• @Lynda@lemmy.ml
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    -12 years ago

    Tox is well implemented, but we need something that can handle messages when a recipient is offline, and something that won’t consume a lot of energy on a mobile device. Regardless of what options we have today, we need to push for the next gen of P2P, not accept less.

    • @je_vv@lemmy.ml
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      2 years ago

      Well, not exactly, I believe Tox hadn’t moved away from needing a lot of auditing they lack. Seed:

      https://github.com/TokTok/c-toxcore

      https://github.com/TokTok/c-toxcore/issues/426

      https://github.com/TokTok/c-toxcore/issues/210

      https://github.com/TokTok/spec/issues/50

      What it seems is that tox was left behind, compared to other protocols… But most importantly, that they’re really lacking the auditing they need.

      I was a fan long time ago, but now I no longer know… Besides tox, there are other p2p ways to communicate, like Briar and Jami. Though Jami doesn’t use double ratchet encryption, it does offer e2ee, and it’s the only offering multi devices syncing, though it doesn’t really work well yet.

      The other thing about p2p + e2ee communications, is how impractical they become on mobile devices, whether you keep them deactivated, or you get your device battery drawn in half a day or so… But I’m still hoping for they to become better on both aspects, power consumption and multi devices syncing, supporting both, desktop and mobile devices. In the meantime, I settle down with xmpp, :)

      I didn’t like Briar because it isn’t cross platform

      • @Lynda@lemmy.ml
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        12 years ago

        I didn’t like Briar because it isn’t cross platform. I didn’t like Jami because the configuration is confusing and the UI on Linux is not good. Tox has issues, but I’m over Tor. It is simple…and very fast…even over Tor. Status.im is another to take a look at. They may have solved the offline issues. Like I’ve said, there still a lot of room for a new generation of messengers.

        • @je_vv@lemmy.ml
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          2 years ago

          Yup, there are several options… And I guess, as everything, it’s a matter of taste. I do believe Tox shouldn’t be used when looking for privacy and security, and somehow, perhaps due to lack of developers, that hadn’t changed for quite some time. FYI, there’s a Briar for gnu+linux, though I can’t tell if there’s a desktop version of it (I do know ubuntu touch makes it available for phones). Unfortunately I don’t like status.im, it includes a crypto wallet within, and though it’s OSS, it’s not FLOSS, which I prefer, having an option. I’m hopping for Jami to get more polished, both on the devices syncing and the UI. I have to see what happens with Briar for gnu+linux, and although I lost hope some time back, I’d really like Tox to improve on its security status. BTW, I used Tox (I really had high hopes on it), and there’s no multi-device support. On Android I used both, trifa and antox (it seems antox has been dropped now a days), and on desktop I used qtox. And with no exception, on Android, tox apps, briar, jami, all are power hungry, which is the other thing I’d really like them to improve, but have low expectations given their p2p nature…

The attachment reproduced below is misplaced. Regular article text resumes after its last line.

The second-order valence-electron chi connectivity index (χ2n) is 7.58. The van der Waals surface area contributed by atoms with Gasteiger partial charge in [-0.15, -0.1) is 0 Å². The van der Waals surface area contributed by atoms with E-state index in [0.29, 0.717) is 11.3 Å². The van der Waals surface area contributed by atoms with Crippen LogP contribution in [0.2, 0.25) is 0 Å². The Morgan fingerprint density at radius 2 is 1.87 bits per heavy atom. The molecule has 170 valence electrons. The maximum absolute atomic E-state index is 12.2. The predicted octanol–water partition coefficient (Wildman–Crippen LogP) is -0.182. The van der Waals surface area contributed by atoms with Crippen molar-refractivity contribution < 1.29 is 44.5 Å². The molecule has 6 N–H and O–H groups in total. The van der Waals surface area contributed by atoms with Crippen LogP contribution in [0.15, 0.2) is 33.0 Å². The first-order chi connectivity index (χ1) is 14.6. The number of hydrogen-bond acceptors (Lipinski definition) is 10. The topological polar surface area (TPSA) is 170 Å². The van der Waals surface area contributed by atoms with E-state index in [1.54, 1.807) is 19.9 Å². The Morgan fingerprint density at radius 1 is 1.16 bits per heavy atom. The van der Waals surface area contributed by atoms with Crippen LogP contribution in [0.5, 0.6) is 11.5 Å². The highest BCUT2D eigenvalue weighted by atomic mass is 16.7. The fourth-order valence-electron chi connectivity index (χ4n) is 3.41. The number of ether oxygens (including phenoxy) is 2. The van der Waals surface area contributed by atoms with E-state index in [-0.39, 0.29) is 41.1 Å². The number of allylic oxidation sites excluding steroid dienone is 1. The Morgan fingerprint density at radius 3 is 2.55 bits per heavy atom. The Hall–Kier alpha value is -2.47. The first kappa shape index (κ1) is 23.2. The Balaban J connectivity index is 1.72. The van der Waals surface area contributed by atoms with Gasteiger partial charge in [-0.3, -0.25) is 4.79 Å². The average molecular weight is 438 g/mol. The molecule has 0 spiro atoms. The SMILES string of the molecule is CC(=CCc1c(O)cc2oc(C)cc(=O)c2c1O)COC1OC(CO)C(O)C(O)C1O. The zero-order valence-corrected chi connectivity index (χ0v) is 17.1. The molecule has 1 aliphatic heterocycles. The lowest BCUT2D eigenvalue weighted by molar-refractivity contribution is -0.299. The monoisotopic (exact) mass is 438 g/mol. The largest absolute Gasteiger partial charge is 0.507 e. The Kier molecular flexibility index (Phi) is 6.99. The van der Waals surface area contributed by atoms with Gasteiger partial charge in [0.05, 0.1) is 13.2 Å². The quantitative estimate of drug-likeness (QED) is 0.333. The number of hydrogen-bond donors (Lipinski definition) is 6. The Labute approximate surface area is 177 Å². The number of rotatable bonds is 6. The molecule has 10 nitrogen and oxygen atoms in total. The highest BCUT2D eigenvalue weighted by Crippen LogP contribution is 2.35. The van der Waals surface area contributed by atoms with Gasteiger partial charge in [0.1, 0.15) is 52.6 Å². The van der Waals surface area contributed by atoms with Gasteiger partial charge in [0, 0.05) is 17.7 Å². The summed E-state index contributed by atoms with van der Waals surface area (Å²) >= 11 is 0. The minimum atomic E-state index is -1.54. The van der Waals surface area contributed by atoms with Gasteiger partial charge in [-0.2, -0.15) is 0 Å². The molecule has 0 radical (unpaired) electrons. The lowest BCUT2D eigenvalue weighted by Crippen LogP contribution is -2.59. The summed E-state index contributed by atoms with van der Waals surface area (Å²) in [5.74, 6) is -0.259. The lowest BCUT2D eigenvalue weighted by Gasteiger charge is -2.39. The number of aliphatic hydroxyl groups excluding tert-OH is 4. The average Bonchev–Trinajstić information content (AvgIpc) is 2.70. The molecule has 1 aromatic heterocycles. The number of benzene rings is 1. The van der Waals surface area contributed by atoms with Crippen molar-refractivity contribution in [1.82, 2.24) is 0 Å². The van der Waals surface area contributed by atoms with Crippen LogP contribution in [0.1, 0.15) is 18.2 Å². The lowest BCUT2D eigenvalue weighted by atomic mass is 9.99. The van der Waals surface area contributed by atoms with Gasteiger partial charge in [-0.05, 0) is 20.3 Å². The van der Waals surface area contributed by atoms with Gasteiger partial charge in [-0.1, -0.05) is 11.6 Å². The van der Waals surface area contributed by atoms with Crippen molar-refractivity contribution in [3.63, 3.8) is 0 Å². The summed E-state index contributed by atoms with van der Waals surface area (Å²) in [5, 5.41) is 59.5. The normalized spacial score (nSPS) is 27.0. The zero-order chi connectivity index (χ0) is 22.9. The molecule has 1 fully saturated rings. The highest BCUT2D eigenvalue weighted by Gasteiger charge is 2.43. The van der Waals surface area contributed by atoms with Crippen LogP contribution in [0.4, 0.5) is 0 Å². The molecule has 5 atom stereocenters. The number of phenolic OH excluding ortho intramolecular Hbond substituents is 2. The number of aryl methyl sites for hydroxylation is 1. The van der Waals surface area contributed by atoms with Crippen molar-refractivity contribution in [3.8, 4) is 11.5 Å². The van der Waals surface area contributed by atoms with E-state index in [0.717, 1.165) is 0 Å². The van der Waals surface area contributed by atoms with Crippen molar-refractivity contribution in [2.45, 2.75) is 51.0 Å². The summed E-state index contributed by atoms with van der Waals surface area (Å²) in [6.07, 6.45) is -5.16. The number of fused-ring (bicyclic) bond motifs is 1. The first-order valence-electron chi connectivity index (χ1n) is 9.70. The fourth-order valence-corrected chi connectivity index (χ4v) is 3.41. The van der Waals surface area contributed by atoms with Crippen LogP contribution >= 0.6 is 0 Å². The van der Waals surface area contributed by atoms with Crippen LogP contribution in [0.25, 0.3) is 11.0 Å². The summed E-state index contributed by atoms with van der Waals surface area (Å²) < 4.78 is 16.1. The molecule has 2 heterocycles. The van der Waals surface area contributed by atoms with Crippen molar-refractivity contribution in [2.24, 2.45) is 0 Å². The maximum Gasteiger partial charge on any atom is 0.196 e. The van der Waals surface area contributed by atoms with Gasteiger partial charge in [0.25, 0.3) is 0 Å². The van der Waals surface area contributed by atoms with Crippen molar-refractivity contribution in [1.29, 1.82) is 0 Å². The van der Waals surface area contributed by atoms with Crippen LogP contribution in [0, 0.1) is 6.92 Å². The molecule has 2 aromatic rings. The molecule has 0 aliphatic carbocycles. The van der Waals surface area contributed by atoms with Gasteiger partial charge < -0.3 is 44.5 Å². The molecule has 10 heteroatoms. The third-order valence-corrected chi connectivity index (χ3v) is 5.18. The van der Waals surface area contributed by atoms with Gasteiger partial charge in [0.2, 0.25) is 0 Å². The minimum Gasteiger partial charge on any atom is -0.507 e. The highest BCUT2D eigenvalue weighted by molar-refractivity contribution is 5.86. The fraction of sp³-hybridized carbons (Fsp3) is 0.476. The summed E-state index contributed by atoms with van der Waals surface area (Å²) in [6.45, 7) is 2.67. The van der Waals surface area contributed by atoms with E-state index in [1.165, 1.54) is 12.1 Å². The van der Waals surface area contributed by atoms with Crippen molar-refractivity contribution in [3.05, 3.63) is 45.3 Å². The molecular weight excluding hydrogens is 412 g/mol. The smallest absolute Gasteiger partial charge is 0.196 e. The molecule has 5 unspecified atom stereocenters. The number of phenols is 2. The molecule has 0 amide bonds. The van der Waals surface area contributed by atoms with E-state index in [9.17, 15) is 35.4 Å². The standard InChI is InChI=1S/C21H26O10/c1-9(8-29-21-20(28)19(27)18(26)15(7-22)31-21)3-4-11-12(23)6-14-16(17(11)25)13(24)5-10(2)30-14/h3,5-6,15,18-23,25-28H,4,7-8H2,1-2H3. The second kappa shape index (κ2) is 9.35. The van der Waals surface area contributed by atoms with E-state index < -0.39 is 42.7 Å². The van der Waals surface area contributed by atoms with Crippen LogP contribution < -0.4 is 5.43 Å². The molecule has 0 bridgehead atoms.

• @Lynda@lemmy.ml
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            12 years ago

            Status is something I’m trying to better understand. It solves the P2P problem of offline messages, but I haven’t tried the mobile version to measure battery consumption. I would assume the battery usage is better because Status doesn’t require to be constantly online.

            I think there needs to be a mind set change for these types of apps. The big shift is to refer to these apps/platforms as decentralized/distributed. Decentralization/distributed includes messaging + currency + websites. Status is also built with Ethereum. So if they have the technology already built, it would seem logical a lot of these apps/platforms are going to include similar crypto/blockchain features. And if you don’t like the dapps and wallet, you can disable the features in the app. So far I haven’t seen a downside.